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Q: “How Do I Get Rid of My Sentimental Clutter?”

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Q: “I am decluttering but having a hard time parting with my kids’ artwork, bric-a-brac from my late mother, and other mementos.

What should I do? Rent a storage unit, or just live with these items?”A: Heavens! Do not rent a storage unit.

This will be cumulatively expensive in both finances and labor (emotional and the “bills-to-pay” variety).When it comes to weeding out nostalgic items, keep in mind these three questions:[Read This Next: The Ultimate Room-by-Room Organization Guide]A former client of mine was holding onto a six-foot roll of linoleum left over from the first house she owned.

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[Self-Test] Avoidant Restrictive Food Intake Disorder in Children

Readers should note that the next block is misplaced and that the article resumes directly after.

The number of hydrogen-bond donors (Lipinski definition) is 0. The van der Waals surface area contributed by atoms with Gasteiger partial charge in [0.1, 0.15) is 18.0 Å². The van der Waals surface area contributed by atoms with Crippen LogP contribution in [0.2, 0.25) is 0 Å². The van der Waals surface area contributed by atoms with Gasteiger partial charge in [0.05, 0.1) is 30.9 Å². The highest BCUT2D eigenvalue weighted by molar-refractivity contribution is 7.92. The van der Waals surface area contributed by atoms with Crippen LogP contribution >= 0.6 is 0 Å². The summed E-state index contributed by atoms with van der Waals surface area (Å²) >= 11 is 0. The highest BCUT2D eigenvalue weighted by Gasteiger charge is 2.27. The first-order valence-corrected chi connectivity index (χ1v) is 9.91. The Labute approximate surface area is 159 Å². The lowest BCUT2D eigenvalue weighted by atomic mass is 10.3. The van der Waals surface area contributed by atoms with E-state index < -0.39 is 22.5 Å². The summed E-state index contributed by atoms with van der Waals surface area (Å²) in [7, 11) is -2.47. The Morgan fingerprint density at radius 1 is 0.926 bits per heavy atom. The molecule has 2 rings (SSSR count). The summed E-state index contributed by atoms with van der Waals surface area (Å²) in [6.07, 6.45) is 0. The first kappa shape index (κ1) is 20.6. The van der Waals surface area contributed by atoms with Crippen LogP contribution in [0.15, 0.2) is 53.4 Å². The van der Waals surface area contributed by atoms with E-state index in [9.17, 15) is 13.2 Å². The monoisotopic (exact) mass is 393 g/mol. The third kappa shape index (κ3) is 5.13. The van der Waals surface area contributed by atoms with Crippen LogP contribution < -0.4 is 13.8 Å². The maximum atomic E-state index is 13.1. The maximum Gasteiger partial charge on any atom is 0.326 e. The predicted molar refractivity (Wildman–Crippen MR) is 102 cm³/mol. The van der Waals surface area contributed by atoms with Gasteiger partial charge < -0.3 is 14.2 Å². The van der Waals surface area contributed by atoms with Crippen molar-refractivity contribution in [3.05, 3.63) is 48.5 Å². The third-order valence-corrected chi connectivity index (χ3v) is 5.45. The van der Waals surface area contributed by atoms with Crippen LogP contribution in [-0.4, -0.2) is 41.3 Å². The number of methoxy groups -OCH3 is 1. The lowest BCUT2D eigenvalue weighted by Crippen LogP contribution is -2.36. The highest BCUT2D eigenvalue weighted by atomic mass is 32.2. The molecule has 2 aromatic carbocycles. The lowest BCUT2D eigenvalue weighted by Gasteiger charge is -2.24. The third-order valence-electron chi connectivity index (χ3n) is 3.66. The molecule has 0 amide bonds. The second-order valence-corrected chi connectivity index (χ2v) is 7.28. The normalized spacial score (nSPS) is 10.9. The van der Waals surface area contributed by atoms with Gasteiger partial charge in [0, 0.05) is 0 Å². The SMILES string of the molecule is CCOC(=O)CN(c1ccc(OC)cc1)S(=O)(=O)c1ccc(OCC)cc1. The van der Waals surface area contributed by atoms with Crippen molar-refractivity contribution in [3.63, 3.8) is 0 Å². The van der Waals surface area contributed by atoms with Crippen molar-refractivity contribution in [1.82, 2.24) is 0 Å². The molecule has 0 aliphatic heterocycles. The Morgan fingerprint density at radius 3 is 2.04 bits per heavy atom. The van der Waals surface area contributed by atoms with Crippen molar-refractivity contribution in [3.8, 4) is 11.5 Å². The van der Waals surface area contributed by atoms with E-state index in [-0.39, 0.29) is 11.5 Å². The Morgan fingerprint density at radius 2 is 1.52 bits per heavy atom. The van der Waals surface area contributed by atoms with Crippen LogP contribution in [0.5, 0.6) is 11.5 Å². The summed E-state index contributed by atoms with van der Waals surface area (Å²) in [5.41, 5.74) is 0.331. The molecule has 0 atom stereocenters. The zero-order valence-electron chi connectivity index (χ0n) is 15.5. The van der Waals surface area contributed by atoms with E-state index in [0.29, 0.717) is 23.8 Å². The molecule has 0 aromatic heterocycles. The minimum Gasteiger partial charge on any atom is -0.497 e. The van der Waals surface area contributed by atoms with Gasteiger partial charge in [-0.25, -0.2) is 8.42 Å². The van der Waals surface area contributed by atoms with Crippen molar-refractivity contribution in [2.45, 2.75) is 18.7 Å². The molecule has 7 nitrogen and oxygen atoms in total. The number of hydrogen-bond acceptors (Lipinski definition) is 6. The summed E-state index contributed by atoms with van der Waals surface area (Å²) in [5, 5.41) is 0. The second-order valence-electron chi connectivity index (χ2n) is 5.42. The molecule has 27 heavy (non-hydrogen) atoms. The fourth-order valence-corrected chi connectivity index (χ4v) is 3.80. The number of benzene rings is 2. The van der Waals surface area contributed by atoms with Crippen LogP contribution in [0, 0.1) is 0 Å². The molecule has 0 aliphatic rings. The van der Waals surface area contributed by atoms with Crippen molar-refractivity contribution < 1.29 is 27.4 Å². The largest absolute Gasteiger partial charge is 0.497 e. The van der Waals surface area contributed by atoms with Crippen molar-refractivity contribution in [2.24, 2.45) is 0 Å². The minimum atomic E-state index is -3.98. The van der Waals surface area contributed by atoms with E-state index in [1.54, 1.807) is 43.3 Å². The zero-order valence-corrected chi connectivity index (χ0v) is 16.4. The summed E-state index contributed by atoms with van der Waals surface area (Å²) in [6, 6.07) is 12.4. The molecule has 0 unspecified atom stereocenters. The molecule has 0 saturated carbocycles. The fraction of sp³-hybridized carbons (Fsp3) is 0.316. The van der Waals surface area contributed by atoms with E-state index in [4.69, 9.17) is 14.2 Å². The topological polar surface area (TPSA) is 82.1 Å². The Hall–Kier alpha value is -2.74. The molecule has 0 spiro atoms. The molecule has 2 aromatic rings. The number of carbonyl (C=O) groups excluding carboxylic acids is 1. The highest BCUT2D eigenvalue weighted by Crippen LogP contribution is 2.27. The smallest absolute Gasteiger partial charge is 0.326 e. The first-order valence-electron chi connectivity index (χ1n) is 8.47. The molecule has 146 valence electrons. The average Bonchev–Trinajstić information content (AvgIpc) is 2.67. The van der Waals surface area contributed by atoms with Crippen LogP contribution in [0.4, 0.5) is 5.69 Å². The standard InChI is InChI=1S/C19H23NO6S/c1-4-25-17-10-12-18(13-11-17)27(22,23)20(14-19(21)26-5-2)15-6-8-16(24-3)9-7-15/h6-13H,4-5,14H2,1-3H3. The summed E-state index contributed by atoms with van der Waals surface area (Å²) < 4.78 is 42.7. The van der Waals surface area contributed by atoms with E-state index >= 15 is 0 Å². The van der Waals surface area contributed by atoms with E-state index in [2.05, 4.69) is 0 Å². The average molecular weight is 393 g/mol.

Avoidant restrictive food intake disorder (ARFID) is an eating disorder often characterized as “extreme picky eating.” Food avoidance or restriction in ARFID can be due to any of the following:1Unlike other eating disorders, like anorexia nervosa and bulimia nervosa, the eating behaviors seen in ARFID are not associated with concerns about body weight or shape. Children with ARFID may struggle to meet nutritional and/or energy needs, and they may be dependent on nutritional supplements for functioning.ARFID often co-occurs with autism, anxiety, and attention deficit hyperactivity disorder (ADHD).2 Some symptoms of autism, like rigid eating behaviors and sensory sensitivity, overlap with ARFID.If you suspect that your child has symptoms of ARFID, answer the questions below and share the results with your child’s pediatrician or a licensed mental health professional who is experienced in diagnosing and treating ARFID.If you or a loved one are suffering from an eating disorder, contact the National Eating Disorder Association (NEDA) for support, resources, and treatment options. Call or text NEDA at 800-931-2237 or visit www.nationaleatingdisorders.org to reach a NEDA volunteer.This self-test was adapted in part from the Nine Item ARFID Screen (NIAS) and incorporates findings from research on ARFID.
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